David Parfitt, Man who killed a police dog handler has once again appeared in court.

David Parfitt, The man who killed a police dog handler before being sent to Birmingham has once again appeared in court.

At just 25 years old, a Birmingham Crown Court jury cited David Parfitt over the death of Ged Walker.

Mr Walker, who worked for the police force in the East Midlands, was pulled over along with a stolen taxi.

Parfitt, who was jailed for 12 years in a homicide case in 2003, returned to court for violating a mandate to stay away from a woman.

Judge Mr Justice Tracy told him: “You have ignored the obvious danger to PC Walker. You have put his interests, his life and organs far from your own.”

“The greatest seriousness of this crime is that a police officer has died doing his duty while you are trying to escape justice.”

PC Walker, 42, died on January 7 by pulling a car driven by Aspley’s Parfitt in Bulwell.

The 42-year-old, from Batley Street, The Meadows, appeared on a link to the city’s crown court from HMP Nottingham on April 9 for violating a non-harassment order against a woman, Nottinghamshire Live reported.

The injunction last July banned Parfitt from engaging in a variety of acts, Nottingham Crown Court heard, and said the woman should not communicate or be contacted.

But in April, Parfitt went to her home through an open back door and argued she was intoxicated.

The self-sufficient woman asked him to move away, but he asked for a cigarette and went upstairs.
A third party called the police and began knocking. The police identified themselves but Parfitt commented that “the police will leave.”

Prosecuting Raglan Ashton said “the police forcefully entered the property and arrested the defendant from inside the property.”

“She was at risk of infection and infection due to the condition of Covid and her self-isolation,” Mr Ashton explained.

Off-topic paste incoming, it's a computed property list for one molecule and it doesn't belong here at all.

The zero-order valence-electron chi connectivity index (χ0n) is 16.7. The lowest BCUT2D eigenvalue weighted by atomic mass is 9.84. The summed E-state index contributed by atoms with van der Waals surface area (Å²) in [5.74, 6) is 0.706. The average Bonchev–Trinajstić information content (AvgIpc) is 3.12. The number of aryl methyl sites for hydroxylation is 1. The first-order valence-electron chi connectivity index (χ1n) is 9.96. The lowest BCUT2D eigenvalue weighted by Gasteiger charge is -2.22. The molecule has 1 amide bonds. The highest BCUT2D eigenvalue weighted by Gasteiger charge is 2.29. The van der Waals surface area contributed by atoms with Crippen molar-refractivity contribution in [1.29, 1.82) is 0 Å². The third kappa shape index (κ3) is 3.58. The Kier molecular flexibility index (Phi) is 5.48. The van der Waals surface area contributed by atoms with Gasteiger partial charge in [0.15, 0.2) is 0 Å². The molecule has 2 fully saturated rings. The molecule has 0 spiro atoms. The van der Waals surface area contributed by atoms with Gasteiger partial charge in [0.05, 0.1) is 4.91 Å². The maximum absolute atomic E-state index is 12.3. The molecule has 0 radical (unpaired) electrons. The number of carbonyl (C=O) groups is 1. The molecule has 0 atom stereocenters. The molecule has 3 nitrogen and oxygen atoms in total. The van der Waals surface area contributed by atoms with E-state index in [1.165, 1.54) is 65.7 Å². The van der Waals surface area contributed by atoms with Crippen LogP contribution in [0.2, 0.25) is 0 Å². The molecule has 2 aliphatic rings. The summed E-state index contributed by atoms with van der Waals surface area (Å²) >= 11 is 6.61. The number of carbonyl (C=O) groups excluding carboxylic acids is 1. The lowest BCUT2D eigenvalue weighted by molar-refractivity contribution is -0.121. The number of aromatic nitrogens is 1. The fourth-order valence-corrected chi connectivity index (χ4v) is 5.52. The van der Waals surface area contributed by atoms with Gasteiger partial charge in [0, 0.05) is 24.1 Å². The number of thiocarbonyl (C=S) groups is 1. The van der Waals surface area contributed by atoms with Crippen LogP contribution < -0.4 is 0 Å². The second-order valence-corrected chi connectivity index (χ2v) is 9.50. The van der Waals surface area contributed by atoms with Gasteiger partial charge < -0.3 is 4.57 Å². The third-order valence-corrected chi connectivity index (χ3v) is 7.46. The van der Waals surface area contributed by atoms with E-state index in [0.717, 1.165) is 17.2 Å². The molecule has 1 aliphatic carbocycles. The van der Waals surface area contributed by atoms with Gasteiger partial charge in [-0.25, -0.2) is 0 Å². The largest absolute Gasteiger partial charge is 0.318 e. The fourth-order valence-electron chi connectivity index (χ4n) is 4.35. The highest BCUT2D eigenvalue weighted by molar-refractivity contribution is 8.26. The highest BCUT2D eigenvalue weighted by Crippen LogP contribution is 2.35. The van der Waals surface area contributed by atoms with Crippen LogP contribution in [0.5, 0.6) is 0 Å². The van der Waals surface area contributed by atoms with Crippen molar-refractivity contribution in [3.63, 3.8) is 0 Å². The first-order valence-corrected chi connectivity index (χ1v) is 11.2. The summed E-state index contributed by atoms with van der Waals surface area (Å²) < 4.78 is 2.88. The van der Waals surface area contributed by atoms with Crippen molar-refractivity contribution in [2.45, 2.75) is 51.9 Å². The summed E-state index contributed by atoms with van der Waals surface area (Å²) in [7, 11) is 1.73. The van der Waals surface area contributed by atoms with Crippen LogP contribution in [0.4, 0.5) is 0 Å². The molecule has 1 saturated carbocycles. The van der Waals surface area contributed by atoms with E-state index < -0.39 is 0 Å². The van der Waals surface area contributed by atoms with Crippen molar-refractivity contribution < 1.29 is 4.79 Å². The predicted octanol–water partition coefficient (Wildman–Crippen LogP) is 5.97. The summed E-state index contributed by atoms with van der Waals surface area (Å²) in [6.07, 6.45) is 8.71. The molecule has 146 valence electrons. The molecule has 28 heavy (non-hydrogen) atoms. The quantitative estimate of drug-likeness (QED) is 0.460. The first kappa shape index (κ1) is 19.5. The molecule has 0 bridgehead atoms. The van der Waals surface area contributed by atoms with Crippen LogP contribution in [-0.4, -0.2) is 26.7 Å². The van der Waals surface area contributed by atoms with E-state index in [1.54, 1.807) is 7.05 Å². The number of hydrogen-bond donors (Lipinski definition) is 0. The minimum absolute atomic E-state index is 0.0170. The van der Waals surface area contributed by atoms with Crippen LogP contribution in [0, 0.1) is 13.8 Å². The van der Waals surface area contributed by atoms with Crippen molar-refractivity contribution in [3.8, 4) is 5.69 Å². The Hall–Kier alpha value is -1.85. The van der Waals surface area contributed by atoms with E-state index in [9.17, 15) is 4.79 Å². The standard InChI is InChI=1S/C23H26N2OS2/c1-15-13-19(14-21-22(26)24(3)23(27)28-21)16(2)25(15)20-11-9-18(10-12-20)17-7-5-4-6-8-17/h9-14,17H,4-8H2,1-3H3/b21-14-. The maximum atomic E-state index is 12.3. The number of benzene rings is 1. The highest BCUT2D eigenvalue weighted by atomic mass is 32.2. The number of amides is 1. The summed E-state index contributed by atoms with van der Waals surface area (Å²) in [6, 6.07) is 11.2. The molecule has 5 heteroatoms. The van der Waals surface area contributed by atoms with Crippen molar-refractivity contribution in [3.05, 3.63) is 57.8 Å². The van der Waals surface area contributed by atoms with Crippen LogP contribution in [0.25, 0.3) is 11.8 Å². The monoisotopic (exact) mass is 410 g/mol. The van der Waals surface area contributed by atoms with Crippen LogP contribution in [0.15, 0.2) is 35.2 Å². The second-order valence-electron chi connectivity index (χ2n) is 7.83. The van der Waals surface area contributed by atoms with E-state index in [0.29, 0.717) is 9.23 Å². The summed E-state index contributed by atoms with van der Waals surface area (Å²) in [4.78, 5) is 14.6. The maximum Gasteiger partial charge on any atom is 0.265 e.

In 2003, Parfitt was sentenced to 12 years in prison for homicide – but the prosecutor did not provide further details of the crime.

Since then, Parfitt has been sentenced to community order for possession of a knife in April 2019.

On June 28, 2019, he violated a conditional discharge for possession of marijuana. In August of the same year, he was given a community order for assaulting an emergency worker and a Section 4 public order office.

“A month or so later he was sentenced to eight weeks suspended – the first violation of a non-harassment order,” Mr Ashton explained.

Last November, Parfitt was convicted of possessing Class A drugs. That sentence was extended by one month on December 3 last year, which is the second violation of the non-harassment order, which will last until June 1, 2022.

Lauren Butts, mitigating, said: “A single violation will bring him to court today. He wants the court to know that the intent of causing harm and suffering is not certain.

“He went to the address to see if they were okay during the lockdown, when there was a national crisis and fear”.

Miss Bates added that the woman had a knowledge of it and “he didn’t want to go. He didn’t ask him to go.” “It was a poor decision he made”.

Miss Butts told Judge James Sampson that Parfitt was in custody for nine weeks a day and “you know the prisoners are locked up in their cells for 23 hours a day, and have no contact or contact with the outside world.”

Parfitt “has spent most of her life in prison now,” and used her last years as a drug and alcohol counselor to pursue a Level 4 specialty, and for two years abstained from drugs and had NVQs in painting and decorating. .

A letter from his mum said, “He’s the main person who cares about me because my health has deteriorated.”

The judge adjourned the sentence until the 1st of December with a supplementary probation report and he should not commit any further offenses and abuses.

The judge told Parfitt, who pleaded guilty to the violation, “Don’t be tempted to drink and drugs. It only leads to this, I’m afraid.”

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